Feeds

Bot attacks Linux and Mac but can't lock down its booty

Cross-platform trojan's Achilles Heel

Choosing a cloud hosting partner with confidence

From the department of cosmic justice comes this gem, spotted by researchers from Symantec: a trojan that targets Windows, Mac, and Linux computers contains gaping security vulnerabilities that allow rival criminal gangs to commandeer the infected machines.

Known as Trojan.Jnanabot, or alternately as OSX/Koobface.A or trojan.osx.boonana.a, the bot made waves in October when researchers discovered its Java-based makeup allowed it to attack Mac and Linux machines, not just Windows PCs as is the case with most malware. Once installed, the trojan components are stored in an invisible folder and use strong encryption to keep communications private.

The bot can force its host to take instructions through internet relay chat, perform DDoS attacks, and post fraudulent messages to the victim's Facebook account, among other things.

Now, Symantec researchers have uncovered weaknesses in the bot's peer-to-peer functionality that allow rival criminals to remotely steal or plant files on the victim's hard drive. That means the unknown gang that took the trouble to spread the infection in the first place risks having their botnet stolen from under their noses.

“Even though it's encrypted and even though it was written in Java to make it cross-platform, it was still vulnerable to basically a directory transversal exploit,” Dean Turner, director of Symantec's Global Intelligence Network, told The Reg. “From a technical perspective, it goes to show that even if you have all those things where you're building in a secure platform, if you're not building application security into your malware, other bad guys will probably take advantage of it.”

Jnanabot's P2P feature is designed to make botnets harder to take down by providing multiple channels of communication. After sending an infected machine a single GET request, a website can discover all the information needed to upload any file to any location on the host's file system. Attackers can then install a simple backdoor on a user's machine by, for instance, writing a malicious program to a computer's startup directory.

Attackers can use the same vulnerability to steal files on infected machines.

Turner said the number of Jnanabot infections so far is “measured in the thousands,” rather than the hundreds of thousands for some of the better-known trojans. Still, infection statistics gathered by Symantec in December are surprising. They show that about 16 per cent of infections hit Macs. They didn't show any infections on Linux machines. Turner said that Jnanabot attacks on the open source platform weren't able to survive a reboot.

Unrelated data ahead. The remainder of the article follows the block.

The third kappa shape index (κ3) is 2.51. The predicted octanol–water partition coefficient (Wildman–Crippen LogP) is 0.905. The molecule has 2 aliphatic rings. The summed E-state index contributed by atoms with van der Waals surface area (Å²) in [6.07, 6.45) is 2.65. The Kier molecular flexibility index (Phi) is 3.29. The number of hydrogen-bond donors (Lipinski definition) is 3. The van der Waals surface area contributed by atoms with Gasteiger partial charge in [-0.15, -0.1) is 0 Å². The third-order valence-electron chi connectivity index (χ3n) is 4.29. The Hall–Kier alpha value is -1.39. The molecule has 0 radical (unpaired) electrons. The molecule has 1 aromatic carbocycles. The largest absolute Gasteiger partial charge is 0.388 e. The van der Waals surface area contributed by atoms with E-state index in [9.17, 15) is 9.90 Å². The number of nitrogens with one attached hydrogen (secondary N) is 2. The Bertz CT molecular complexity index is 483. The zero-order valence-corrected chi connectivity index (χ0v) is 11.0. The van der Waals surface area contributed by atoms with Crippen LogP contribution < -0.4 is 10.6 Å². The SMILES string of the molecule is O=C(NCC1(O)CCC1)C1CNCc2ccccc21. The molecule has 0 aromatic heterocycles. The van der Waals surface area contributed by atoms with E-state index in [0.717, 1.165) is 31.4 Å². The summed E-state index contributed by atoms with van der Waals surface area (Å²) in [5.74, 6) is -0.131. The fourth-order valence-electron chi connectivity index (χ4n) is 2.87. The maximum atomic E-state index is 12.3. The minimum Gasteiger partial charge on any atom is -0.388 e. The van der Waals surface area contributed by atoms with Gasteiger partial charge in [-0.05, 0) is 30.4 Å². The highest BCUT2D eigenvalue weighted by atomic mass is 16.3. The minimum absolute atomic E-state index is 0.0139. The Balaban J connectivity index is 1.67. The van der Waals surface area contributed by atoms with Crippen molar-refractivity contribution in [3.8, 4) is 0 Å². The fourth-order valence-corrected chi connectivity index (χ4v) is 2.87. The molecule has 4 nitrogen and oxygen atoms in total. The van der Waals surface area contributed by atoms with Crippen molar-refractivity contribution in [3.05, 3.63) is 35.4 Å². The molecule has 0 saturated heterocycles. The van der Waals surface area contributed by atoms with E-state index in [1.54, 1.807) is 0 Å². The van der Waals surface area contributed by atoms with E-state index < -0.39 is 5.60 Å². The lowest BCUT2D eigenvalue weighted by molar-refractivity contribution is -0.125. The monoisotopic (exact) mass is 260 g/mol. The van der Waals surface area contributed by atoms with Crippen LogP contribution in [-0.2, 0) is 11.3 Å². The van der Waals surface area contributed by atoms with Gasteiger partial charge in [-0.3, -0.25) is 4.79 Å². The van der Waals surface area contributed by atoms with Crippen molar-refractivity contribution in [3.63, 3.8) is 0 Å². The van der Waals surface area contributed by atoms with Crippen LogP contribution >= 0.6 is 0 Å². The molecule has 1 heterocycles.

Jnanabot statistics graph from Synantec

Source: Symantec

The bot was discovered spreading over Facebook posts that planted the following message on infected users' Facebook pages: “As you are on my friends list I thought I would let you know I have decided to end my life.” An included link leads recipients to a cross-platform JAR, or Java Archive file that can run on Windows, Mac, or Linux. Once the recipient is infected, his Facebook page carries the same dire warning.

It's not the first time that malware developers have built gaping vulnerabilities into their wares. In September, researcher Billy Rios disclosed a weakness in the Zeus crimeware kit that makes it easy to take over huge networks of infected PCs.

Symantec has more about the trojan here, here, and here. ®

Choosing a cloud hosting partner with confidence

More from The Register

next story
Webcam hacker pervs in MASS HOME INVASION
You thought you were all alone? Nope – change your password, says ICO
You really need to do some tech support for Aunty Agnes
Free anti-virus software, expires, stops updating and p0wns the world
USB coding anarchy: Consider all sticks licked
Thumb drive design ruled by almighty buck
Attack reveals 81 percent of Tor users but admins call for calm
Cisco Netflow a handy tool for cheapskate attackers
Privacy bods offer GOV SPY VICTIMS a FREE SPYWARE SNIFFER
Looks for gov malware that evades most antivirus
Patch NOW! Microsoft slings emergency bug fix at Windows admins
Vulnerability promotes lusers to domain overlords ... oops
prev story

Whitepapers

Why and how to choose the right cloud vendor
The benefits of cloud-based storage in your processes. Eliminate onsite, disk-based backup and archiving in favor of cloud-based data protection.
Getting started with customer-focused identity management
Learn why identity is a fundamental requirement to digital growth, and how without it there is no way to identify and engage customers in a meaningful way.
High Performance for All
While HPC is not new, it has traditionally been seen as a specialist area – is it now geared up to meet more mainstream requirements?
Beginner's guide to SSL certificates
De-mystify the technology involved and give you the information you need to make the best decision when considering your online security options.
New hybrid storage solutions
Tackling data challenges through emerging hybrid storage solutions that enable optimum database performance whilst managing costs and increasingly large data stores.